Dellacqua considering Esperance comeback
- Tim Clarke
- November 10, 2009 - 3:05PM
Casey Dellacqua's planned comeback from injury in her home state this month is in doubt, with her participation in the ProTour event in Esperance stifled by an ankle injury.
Dellacqua has been out of action since February, after her persistent shoulder injury forced her to seek out leading surgeon Greg Hoy to fix the problem.
She had been set to add more star power to the impressive line-up for this weekend's event, planning her comeback to the game from long-term injury alongside disgraced Davis Cup firebrand Brydan Klein
However, Dellacqua is now reconsidering her participation after suffering an inopportune injury as she built up to her first competitive outing in 10 months.
It is a blow to organisers, who have already secured Klein, former world top 10 player Alicia Molik and WA's Jessica Moore – with 2009 US Open Junior Champion Bernard Tomic also on the radar.
However, it will be Klein's appearance – his first since his ban for racially abusing a South African opponent at a UK tournament in July – that will generate most interest.
Originally suspended by the ATP for six months, Klein has since completed a racial sensitivity training course, with the final two months of his suspension reclassified as probationary, allowing him to return to the professional game.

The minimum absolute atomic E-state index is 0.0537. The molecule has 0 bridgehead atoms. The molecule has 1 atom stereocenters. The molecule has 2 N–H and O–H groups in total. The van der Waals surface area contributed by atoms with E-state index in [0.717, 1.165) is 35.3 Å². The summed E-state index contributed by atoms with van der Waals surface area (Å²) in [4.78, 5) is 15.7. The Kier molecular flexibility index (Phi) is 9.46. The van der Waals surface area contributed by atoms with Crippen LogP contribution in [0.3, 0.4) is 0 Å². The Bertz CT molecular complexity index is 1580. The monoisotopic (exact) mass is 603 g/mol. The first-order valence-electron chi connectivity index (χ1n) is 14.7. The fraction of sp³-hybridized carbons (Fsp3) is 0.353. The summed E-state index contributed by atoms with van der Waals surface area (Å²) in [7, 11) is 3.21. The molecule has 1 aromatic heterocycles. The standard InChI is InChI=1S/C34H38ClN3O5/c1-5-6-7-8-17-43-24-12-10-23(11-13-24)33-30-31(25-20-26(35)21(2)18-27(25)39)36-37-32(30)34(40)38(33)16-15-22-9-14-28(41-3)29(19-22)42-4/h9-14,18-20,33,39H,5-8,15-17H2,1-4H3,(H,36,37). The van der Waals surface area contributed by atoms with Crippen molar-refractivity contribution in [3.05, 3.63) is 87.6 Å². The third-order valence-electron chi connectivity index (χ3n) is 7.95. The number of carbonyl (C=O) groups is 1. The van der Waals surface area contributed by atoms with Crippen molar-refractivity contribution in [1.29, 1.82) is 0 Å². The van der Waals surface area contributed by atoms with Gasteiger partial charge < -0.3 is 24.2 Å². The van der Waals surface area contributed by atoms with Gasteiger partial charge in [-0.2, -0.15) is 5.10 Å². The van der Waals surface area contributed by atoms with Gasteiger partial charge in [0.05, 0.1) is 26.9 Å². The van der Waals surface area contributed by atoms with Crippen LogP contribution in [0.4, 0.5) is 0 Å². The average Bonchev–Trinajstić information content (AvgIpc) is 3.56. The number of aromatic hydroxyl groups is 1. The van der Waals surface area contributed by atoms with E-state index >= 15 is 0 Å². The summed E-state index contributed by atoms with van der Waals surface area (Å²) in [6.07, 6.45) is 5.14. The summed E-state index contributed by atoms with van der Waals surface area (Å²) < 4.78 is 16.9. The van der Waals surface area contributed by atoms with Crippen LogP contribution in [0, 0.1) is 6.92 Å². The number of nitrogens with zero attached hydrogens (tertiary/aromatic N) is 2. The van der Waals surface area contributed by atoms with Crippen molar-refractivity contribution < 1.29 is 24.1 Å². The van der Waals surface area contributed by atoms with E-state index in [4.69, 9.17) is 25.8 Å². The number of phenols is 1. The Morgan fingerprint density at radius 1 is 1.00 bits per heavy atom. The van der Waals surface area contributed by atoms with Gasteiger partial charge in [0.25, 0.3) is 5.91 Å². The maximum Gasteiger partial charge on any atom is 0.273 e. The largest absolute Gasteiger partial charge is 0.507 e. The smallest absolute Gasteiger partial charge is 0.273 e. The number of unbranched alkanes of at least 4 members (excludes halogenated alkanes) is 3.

Klein will use the Cliffs Esperance International in his home state to start his sporting rehabilitation, joining a host of Australian and international players, including former world No. 8 Molik.
"I'm really looking forward to getting back on court and playing again," Klein said.
"I'm hitting well and I'm really fit at the moment, so I am confident I can go well in the tournament.
"Esperance is a really nice place and it is a great location to hold an event, it will be fantastic to play in front of fans in my home state."
Klein's massive ban came after he was fined $14,000, the maximum possible under the ATP, for calling opponent Raven Klaasen a "f...ing kaffir" during a tournament in Eastbourne.
Despite issuing a public apology, the ATP found Klein had committed "behaviour that is flagrant and particularly injurious to the success of a tournament or is singularly egregious".